This week I am thinking about spring– the cyclical return of the warblers, the eastern bluebirds making their nest, and the first glimmer of color in crocus and wild iris. On a walk in the winter-woods in March, when song was absent, there was all at once a noise in the air that was new. It was too early for cicadas, and too late for sleigh bells, what was it? The spring peepers! Those tiny tree frogs that begin their chorus in early spring. And what follows are the robins, cardinals and mockingbirds that begin to sing again.
The exultation of spring was partnered by an unexpected call that someone dear and close to my heart had fallen seriously ill. How do I hold both of these experiences? What did William Stafford really mean when he said welcome whatever comes?
This is perhaps the key to "the world's fullness". This, I believe, is what the cave painters understood: that in birth and death, there is a proximity to immanence. Their paintings, from over 40,000 years ago, retain a power and freshness that is timeless.
And this is why, for many ages, it has been said that the makers, the artists, make an attempt to find a bridge between what is visible and what is invisible.
Our forsaken language, our poetry, our world of art, often lack this primary connection with the mystery of immanence– of being on this spinning ball, this planet that we did not create, that circles the sun. Whatever your beliefs are, the humbling awe of not knowing from where we come, or whither we vanish– is the primary mover of making. The Creator, the beginning, infinitely retreats into unknowable darkness. All we know is that the miracle of the making of this earth is not from our hands.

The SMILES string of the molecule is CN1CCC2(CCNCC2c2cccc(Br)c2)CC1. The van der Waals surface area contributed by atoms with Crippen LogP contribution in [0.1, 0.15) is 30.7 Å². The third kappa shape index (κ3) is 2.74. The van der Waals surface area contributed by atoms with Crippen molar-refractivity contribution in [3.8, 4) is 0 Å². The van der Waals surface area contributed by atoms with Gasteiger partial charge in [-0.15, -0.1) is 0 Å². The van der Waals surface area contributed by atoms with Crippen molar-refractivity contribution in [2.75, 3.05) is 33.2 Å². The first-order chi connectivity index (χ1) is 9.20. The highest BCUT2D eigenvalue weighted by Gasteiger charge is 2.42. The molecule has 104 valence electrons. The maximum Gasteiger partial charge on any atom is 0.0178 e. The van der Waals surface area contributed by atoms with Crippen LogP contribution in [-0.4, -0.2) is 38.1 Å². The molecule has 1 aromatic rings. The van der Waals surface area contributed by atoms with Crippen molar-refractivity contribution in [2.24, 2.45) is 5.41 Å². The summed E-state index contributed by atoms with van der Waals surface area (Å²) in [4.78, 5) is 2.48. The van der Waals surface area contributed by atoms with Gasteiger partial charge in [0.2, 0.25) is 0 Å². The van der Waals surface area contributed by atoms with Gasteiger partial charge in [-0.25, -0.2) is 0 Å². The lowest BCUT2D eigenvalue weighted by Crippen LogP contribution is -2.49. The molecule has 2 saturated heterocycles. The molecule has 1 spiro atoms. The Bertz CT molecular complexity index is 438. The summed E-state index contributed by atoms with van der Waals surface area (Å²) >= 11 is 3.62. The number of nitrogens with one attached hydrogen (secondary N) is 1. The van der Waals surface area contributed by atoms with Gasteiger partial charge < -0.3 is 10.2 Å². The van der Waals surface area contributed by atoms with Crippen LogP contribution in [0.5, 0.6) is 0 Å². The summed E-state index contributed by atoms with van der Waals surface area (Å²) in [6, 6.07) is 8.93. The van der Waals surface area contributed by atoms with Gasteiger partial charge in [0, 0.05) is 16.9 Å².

It is the reaching into Mystery, propelled by a deep desire for contact and meaning, that fuels the need to make a mark, to leave a trace...to notate, to inscribe, to register, to write, to draw, to paint, to sing, play... *
The best poets and makers are mediators of this intangible presence. There is a deep love and reverence for the world, in spite of all the evidence to the contrary. Mediation is made possible through attentiveness to the ordinary: to the old oak tree, a chair, or a mockingbird's ability to improvise a poem from surrounding sound.
The vastness of the galaxies, the knowledge that our planet is not the center of the universe, and the awareness of our short stay here is what fuels authenticity and power in art. These moments of grace, of being touched by the Unknown – or even misfortune, are what put me back on track. I feel my way back into my work.
I Follow the Chorus
I wander in the winter-quiet woods,
searching for a poem. It’s almost
hopeless– the mockingbird sings
serenely forming verses
from the surrounding sounds.
The spring peepers awake.
First they echo cicadas, then bells.
They summon from the smallest pond.
I follow the chorus through
the meadow–already wild iris
in bloom– announcing winter’s close.
Spring’s covenant draws near.
I did not know my sister was sick.
Spring and death fold into one face–
a resounding choir. Reaching for words
dread and bliss keep reversing places.
What brings you closer to the power behind your work? How do you find ways of expressing joy and loss? I'd love to hear from you.